In Langston Hughes's "The Weary Blues," the speaker describes a blues singer who sings a song about how he "Ain’t got nobody in all this world, / Ain’t got nobody but ma self." While the speaker's race is not clear, the description of the "negro" singer explores the alienation of blacks in America.
Throughout the poem, Hughes uses words that suggest a certain loneliness and sadness the singer suffers from because of this alienation. The singer plays "a sad, raggy tune" and sings in a "melancholy tone." The objects around him are even melancholy. The chair he sits on is a "rickety stool" and the piano he plays "moan[s] with melody."
Also, the setting in this poem is one of loneliness and sadness. A blues club on Harlem's Lennox Avenue sat under "the pale dull pallor of an old gas light." As the night goes on the "stars went out and so did the moon," which leaves the blues singer alone with his thoughts while "the Weary Blues echoed through his head."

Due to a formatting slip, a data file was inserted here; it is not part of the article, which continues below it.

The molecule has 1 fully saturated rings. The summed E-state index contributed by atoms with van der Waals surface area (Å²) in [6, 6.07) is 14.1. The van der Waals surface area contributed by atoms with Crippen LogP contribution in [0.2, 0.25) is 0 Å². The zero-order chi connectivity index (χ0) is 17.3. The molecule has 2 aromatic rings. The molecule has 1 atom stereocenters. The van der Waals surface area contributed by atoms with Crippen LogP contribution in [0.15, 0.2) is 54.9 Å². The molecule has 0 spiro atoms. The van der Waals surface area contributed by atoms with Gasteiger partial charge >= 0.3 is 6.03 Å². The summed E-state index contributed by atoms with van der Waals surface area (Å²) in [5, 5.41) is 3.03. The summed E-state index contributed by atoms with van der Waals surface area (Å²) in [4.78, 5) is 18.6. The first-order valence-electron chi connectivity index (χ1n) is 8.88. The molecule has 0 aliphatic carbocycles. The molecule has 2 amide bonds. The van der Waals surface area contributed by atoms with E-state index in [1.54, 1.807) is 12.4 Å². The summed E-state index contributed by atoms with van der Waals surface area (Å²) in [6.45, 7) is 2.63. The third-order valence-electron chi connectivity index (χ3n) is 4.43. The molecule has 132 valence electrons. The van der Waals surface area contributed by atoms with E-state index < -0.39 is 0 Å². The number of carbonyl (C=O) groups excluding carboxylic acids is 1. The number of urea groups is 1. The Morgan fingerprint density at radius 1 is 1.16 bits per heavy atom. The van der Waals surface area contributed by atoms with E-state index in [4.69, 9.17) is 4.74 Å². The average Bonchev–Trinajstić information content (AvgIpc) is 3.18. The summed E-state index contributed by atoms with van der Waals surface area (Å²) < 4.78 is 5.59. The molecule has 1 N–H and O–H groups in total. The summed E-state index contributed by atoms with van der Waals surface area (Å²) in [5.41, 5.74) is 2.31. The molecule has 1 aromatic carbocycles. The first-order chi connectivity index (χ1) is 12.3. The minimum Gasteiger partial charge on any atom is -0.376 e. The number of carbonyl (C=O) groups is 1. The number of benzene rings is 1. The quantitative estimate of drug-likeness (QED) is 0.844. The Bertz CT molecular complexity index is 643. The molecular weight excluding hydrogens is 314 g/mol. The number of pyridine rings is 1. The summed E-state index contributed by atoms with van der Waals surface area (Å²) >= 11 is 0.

Finally, the song itself suggests the alienation of blacks in America. The song describes a common misconception about race in America when blacks win a certain amount of rights, the question asked by many on opposing sides is, "Why aren't you satisfied now?" Harlem had become a place of great art and the place where black culture thrived, but the blues singer is still sad. He explores this idea by singing, "I’s gwine to quit ma frownin’ / And put ma troubles on the shelf.” Then he goes on to say he's got the Weary Blues "And can’t be satisfied— / I ain’t happy no mo’ / And I wish that I had died.”
Finally, the speaker's description of the singer being so tired that he slept like a "man that's dead" demonstrates the exhaustion and hopelessness that comes from being black in America.